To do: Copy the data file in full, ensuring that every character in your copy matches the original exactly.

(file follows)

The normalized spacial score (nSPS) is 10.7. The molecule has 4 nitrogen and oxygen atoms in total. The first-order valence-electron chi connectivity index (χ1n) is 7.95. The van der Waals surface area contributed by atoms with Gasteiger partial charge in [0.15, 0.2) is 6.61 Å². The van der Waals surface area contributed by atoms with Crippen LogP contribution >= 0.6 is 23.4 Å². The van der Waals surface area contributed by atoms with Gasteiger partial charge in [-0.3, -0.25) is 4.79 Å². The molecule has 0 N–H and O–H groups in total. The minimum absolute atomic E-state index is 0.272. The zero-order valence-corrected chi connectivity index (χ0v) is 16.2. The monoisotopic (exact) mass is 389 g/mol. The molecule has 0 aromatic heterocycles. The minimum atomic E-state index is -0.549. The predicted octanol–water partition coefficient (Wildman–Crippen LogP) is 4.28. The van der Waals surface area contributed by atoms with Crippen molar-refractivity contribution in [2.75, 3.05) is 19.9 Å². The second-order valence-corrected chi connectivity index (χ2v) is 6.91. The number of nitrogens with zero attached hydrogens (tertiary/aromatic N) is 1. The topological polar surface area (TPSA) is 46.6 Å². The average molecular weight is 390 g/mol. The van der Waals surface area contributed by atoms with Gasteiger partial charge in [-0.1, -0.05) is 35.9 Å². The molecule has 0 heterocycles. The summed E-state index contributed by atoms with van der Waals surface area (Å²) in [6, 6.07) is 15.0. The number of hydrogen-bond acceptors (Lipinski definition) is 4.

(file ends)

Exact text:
The normalized spacial score (nSPS) is 10.7. The molecule has 4 nitrogen and oxygen atoms in total. The first-order valence-electron chi connectivity index (χ1n) is 7.95. The van der Waals surface area contributed by atoms with Gasteiger partial charge in [0.15, 0.2) is 6.61 Å². The van der Waals surface area contributed by atoms with Crippen LogP contribution >= 0.6 is 23.4 Å². The van der Waals surface area contributed by atoms with Gasteiger partial charge in [-0.3, -0.25) is 4.79 Å². The molecule has 0 N–H and O–H groups in total. The minimum absolute atomic E-state index is 0.272. The zero-order valence-corrected chi connectivity index (χ0v) is 16.2. The monoisotopic (exact) mass is 389 g/mol. The molecule has 0 aromatic heterocycles. The minimum atomic E-state index is -0.549. The predicted octanol–water partition coefficient (Wildman–Crippen LogP) is 4.28. The van der Waals surface area contributed by atoms with Crippen molar-refractivity contribution in [2.75, 3.05) is 19.9 Å². The second-order valence-corrected chi connectivity index (χ2v) is 6.91. The number of nitrogens with zero attached hydrogens (tertiary/aromatic N) is 1. The topological polar surface area (TPSA) is 46.6 Å². The average molecular weight is 390 g/mol. The van der Waals surface area contributed by atoms with Gasteiger partial charge in [-0.1, -0.05) is 35.9 Å². The molecule has 0 heterocycles. The summed E-state index contributed by atoms with van der Waals surface area (Å²) in [6, 6.07) is 15.0. The number of hydrogen-bond acceptors (Lipinski definition) is 4.